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A comparison of general and spinal anesthesias with respect to postoperative complications following inguinal hernia repair showed little variation in frequency of such complications, the AMA Annual Convention was told.
Karl F. Urbach, MD, chief of the anesthesiology service, US Public Health Service Hospital, Staten Island, NY, reported on a test group of 514 patients who were surveyed with respect to postoperative incidence of urinary retention, gastrointestinal disturbances, nonspecific and post-spinal headache, back complaints, and respiratory complications.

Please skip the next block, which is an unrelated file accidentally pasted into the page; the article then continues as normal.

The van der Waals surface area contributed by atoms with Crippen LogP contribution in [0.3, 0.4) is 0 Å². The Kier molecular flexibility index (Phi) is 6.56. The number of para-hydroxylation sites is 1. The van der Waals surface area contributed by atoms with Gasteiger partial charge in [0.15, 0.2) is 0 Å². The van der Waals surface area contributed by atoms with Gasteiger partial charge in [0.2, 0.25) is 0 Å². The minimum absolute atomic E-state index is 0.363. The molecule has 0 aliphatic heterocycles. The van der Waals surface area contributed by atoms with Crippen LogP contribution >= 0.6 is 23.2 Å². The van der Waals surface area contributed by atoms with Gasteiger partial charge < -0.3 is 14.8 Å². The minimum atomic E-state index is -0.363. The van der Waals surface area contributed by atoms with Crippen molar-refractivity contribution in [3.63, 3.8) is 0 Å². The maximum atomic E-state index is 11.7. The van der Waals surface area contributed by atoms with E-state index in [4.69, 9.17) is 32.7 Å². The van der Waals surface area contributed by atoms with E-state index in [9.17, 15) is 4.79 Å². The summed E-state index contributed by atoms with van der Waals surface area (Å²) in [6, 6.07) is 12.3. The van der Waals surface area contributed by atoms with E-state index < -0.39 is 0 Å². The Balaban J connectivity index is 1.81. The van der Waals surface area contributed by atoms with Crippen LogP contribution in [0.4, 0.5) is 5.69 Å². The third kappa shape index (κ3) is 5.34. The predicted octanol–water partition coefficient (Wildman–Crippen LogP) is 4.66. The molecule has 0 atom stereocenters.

Urbach said that despite numerous studies of the comparative merits of various types of anesthesias, "questionable, but strongly-held opinions" persist among both physicians and patients regarding choice of method.
"Moreover," he continued, "anesthetic techniques have continued to change rapidly. We decided, therefore, to reinvestigate and compare the incidence of postoperative complications in a large group of patients, all subjected to the same operation, ie, repair of inguinal hernia."
The type of anesthesia was
Spinal Anesthesia May Not Be Responsible For Backache Following Inguinal Hernia Repair. JAMA. 1964;189(5):37. doi:10.1001/jama.1964.03070050075053